Daniel M. Keller, PhD

May 30, 2013

PHILADELPHIA, Pennsylvania — Let the intensivist attendings and fellows go home. Their presence at night in a tertiary care intensive care unit (ICU) does not have any measurable benefit on patient outcomes, a randomized controlled trial shows.

One third of academic medical centers have implemented nighttime staffing with intensivists, but outcomes studies using before-and-after or crossover designs have produced mixed results.

"We wanted to understand whether or not this is a good thing to do," said Meeta Kerlin, MD, from the University of Pennsylvania in Philadelphia.

Dr. Kerlin presented the study results here at the American Thoracic Society 2013 International Conference. They were published online May 20 in the New England Journal of Medicine to coincide with the presentation.

The researchers compared 2 staffing models in their 24-bed ICU: a traditional model in which attendings and fellows were in the hospital during the day and on call at night (control nights), and a model in which intensivists were in the hospital during the day and overnight (staffed nights).

The ICU was randomized in 7-day blocks to control nights or staffed nights. Resident trainee and nurse staffing remained constant on all shifts.

The primary outcome was length of stay in the ICU, which Dr. Kerlin said is a "very patient-centered outcome" and relevant to cost.

There was no difference whether a patient was admitted on a night that had an intensivist in the hospital or not.

The study was conducted over 166 nights. Of the 1598 patients involved, 820 were in the staffed group and 778 were in the control group.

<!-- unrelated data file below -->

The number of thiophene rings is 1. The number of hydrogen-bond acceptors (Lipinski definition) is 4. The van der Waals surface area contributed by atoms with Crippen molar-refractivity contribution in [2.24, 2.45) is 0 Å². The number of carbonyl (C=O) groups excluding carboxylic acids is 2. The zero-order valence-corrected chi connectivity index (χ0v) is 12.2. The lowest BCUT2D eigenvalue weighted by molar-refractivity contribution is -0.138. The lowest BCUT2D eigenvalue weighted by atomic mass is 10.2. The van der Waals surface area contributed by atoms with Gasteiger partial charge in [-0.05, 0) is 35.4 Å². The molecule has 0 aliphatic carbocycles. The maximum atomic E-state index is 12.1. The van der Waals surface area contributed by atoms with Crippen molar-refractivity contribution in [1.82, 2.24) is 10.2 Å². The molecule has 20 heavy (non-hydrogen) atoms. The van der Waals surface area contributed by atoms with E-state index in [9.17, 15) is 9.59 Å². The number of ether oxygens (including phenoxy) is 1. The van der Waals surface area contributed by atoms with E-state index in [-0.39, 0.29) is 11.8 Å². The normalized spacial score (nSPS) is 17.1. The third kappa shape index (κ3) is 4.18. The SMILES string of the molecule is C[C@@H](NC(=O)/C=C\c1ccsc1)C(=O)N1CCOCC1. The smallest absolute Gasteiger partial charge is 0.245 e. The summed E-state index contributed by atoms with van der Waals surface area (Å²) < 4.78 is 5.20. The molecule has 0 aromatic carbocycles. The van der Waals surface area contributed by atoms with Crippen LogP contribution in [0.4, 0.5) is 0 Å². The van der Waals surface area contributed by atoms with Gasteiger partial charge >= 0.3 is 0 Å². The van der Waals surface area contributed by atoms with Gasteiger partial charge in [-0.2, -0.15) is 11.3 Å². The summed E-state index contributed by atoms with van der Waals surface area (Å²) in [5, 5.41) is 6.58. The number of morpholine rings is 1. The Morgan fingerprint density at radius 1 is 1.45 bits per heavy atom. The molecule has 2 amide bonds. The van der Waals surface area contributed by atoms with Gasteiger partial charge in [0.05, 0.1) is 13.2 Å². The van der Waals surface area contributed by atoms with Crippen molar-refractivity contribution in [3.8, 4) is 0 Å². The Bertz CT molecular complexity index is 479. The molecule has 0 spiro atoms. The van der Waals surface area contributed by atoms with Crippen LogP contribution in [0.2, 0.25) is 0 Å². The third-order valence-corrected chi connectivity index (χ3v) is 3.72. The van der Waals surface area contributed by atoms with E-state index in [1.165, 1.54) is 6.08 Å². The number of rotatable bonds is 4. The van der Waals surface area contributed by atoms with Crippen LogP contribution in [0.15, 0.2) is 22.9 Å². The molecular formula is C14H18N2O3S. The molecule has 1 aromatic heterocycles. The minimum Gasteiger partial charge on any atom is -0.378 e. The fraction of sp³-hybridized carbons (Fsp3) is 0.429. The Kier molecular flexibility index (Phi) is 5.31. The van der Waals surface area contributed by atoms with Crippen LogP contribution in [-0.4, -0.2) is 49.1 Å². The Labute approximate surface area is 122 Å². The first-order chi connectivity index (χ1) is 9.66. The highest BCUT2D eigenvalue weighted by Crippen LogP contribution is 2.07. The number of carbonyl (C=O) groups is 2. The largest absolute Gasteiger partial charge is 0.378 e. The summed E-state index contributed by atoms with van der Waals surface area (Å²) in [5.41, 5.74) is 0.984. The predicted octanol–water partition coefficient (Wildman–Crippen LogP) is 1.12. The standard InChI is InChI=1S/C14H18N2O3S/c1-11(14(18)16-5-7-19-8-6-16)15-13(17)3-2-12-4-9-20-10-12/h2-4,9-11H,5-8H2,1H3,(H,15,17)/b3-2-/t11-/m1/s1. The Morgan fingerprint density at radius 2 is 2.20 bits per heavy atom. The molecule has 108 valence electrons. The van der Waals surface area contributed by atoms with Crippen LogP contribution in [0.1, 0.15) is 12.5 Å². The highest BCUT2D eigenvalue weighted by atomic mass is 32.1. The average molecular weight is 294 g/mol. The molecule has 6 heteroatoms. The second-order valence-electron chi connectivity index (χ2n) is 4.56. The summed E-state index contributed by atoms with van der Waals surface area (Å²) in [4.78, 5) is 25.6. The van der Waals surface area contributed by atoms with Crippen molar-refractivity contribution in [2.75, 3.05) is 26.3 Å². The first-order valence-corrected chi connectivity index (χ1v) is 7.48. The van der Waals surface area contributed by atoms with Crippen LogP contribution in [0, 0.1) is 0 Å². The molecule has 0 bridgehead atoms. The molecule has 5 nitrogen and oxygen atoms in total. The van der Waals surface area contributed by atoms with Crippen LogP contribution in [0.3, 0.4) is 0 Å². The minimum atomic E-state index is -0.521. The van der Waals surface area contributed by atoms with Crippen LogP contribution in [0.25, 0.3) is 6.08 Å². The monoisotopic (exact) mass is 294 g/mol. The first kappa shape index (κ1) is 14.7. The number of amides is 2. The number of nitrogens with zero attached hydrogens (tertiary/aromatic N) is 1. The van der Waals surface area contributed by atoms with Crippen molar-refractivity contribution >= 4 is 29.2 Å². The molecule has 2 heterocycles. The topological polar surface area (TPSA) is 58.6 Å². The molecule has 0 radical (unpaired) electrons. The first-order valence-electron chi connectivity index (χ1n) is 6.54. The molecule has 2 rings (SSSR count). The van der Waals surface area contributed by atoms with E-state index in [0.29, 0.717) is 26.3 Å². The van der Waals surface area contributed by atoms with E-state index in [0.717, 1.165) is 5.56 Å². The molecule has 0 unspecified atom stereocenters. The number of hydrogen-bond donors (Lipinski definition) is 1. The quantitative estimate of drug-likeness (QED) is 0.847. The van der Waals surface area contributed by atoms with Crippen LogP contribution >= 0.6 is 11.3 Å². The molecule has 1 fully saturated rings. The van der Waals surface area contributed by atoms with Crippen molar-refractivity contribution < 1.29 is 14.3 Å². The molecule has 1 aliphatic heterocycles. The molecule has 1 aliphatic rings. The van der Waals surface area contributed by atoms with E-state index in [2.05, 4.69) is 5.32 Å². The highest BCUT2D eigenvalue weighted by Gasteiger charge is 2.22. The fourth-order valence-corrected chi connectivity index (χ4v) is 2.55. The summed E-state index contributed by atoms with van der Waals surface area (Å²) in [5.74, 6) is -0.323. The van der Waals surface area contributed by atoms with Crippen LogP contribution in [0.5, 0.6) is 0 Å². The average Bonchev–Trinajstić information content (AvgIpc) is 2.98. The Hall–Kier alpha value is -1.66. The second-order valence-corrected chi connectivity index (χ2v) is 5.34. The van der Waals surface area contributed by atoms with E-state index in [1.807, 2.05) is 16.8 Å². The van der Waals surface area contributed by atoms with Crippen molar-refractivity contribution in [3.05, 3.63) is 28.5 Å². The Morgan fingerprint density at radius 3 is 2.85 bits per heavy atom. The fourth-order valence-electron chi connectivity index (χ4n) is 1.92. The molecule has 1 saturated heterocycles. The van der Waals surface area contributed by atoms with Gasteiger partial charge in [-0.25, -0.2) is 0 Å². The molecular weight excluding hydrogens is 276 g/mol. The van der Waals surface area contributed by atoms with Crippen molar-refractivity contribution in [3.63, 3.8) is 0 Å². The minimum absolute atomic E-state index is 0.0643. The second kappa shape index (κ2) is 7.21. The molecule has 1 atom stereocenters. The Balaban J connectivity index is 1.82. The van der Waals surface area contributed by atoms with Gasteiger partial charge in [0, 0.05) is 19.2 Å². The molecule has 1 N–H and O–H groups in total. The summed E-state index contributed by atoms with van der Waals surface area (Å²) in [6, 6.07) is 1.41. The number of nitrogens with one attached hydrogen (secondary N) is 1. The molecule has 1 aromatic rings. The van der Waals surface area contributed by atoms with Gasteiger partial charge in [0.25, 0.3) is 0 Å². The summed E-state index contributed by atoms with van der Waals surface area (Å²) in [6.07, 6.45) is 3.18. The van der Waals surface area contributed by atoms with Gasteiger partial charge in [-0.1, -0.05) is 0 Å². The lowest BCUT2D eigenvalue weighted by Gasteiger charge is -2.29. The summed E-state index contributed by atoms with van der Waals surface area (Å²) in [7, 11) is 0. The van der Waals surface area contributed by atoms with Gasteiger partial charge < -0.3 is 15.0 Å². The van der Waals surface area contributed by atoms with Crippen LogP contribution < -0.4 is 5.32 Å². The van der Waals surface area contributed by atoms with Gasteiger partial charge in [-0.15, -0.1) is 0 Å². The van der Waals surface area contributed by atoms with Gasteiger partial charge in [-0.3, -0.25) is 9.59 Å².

The groups were well matched for sex (about 55% male), age (median, 60 years), Acute Physiology and Chronic Health Evaluation (APACHE) III score (median, 67), interventions during ICU admission, source of admission, and proportion of nighttime admissions (about 60%).

"Essentially, there was no difference whether a patient was admitted on a night that had an intensivist in the hospital or not," Dr. Kerlin said.

There was no difference in secondary outcomes between staffed and control nights, including length of hospital stay (9.0 vs 8.8 days; hazard ratio, 0.91; 95% confidence interval, 0.81 - 1.03).

The interaction between severity of illness by APACHE III quartile and staffing had no effect on length of stay (= .29), nor did the interaction between severity of illness and experience level of the residents (= .30).

There were more calls to the on-call intensivist attendings and fellows on control nights than on staffed nights (2 vs ≤1; P  < .01), and they needed to return to the hospital more often on control nights (20 vs 1;< .01).

The implication is that residents and experienced staff nurses can generally handle whatever comes up at night. "As long as they have access by phone to expert advice, they can manage things," Dr. Kerlin noted.

The staffing models might affect resident education. Residents reported that they had sufficient autonomy when intensivists were on duty at night, but having them there made the residents feel more supported in their decisions. They also felt that the quality of their educational experience was better on nights when an intensivist was present.

In light of the fact that many hospitals are putting on intensivists at night, this comparison "does change things, and is really important," said Greg Martin, MD, from Emory University and Grady Memorial Hospital in Atlanta, Georgia, who was not involved with the study.

However, he cautioned that the study was done in a "relatively prestigious, high-quality training program. It's academic, it's a specific ICU and, obviously, they were well trained and well staffed already," making this a high-performing ICU at baseline. "That's probably the setting where you're less likely to find a benefit of having nocturnal staffing," he told Medscape Medical News.

Dr. Martin noted that it must have been a difficult study to do. Even though staffing at night was randomized, many patients overlapped staffing periods. However, there was no difference between patients who were in the ICU 100% with or without nighttime intensivist coverage.

This study received no commercial funding Dr. Kerlin and Dr. Martin have disclosed no relevant financial relationships.

N Engl J Med. Published online May 20, 2013. Abstract

American Thoracic Society (ATS) 2013 International Conference: Abstract A5243. Presented May 20, 2013.


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